Portsmouth were left facing a points deduction that could plunge them into the third tier of English football just four years since winning the FA Cup after announcing on Monday plans to seek administration.
It would be the second time in as many years the south coast club has gone into administration.
Pompey face a winding-up hearing next week over an unpaid tax bill and have not been able to pay their players and staff for January.
Peter Kubik, of the club's financial advisors UHY Hacker Young, said Monday: "They are in the process of seeking an administration order - an application to court seeking administration is due to go in any day.
"The club's bank accounts have been frozen due to the winding up hearing and they are finding it very difficult to trade. Once the administration order is in place the bank accounts will be made accessible again.
"We are aware that administration carries an automatic 10-point deduction by the Football League."
Pompey were sent hurtling into their latest financial crisis after their parent company, Convers Sports Initiatives (CSI), went into administration in November. UHY Hacker Young are the administrators for CSI.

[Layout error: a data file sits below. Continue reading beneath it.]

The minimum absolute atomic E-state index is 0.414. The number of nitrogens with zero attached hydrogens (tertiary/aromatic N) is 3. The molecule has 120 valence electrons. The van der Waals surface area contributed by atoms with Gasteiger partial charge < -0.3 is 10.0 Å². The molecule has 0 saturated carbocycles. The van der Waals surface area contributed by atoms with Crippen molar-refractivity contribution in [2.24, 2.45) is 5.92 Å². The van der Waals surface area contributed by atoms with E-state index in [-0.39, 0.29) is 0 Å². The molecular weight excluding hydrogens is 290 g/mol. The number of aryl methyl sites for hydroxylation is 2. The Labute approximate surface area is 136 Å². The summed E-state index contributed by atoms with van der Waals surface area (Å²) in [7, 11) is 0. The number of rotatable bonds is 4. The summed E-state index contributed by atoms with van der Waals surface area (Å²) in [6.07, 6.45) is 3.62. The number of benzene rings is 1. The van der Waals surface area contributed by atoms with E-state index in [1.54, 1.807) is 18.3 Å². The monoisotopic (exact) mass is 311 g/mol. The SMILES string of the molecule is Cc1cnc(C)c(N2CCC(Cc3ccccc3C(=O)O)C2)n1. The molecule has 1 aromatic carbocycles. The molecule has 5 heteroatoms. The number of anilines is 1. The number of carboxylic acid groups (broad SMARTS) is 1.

The tax bill is for between £900,000 and £1.2 million but Kubik added there were many other outstanding bills to pay.
Portsmouth chief executive David Lampitt said the latest financial setback was tough to take for all concerned at Fratton Park where as recently as 2008 Pompey, then managed by Tottenham boss Harry Redknapp, were celebrating winning the FA Cup.
"It does beggar belief, for everyone associated with the club: the supporters in particular who have been through so much, my staff who have been through so much and have fought so hard since the club emerged from administration in 2010, and it's a very, very hard pill to swallow," Lampitt told BBC Radio Five.
"It wasn't me personally, it was the board of directors, who today made an application to put the club into administration.
"The date for that hearing is going to be this Friday, February 17, so we'll find out on Friday."
Lampitt, who said the situation was "an incredibly sad state of affairs", added: "The best outcome for all sides is there is a clean break and the club goes into new ownership and puts all of that behind us."
In February 2010, Portsmouth became the first Premier League club to enter administration and were deducted nine points, condemning them to relegation from English football's top-flight and a place in the second-tier Championship.
A 10-point deduction from the Football League would put Portsmouth on 25 points, outside the relegation places into third division League One on goal difference alone.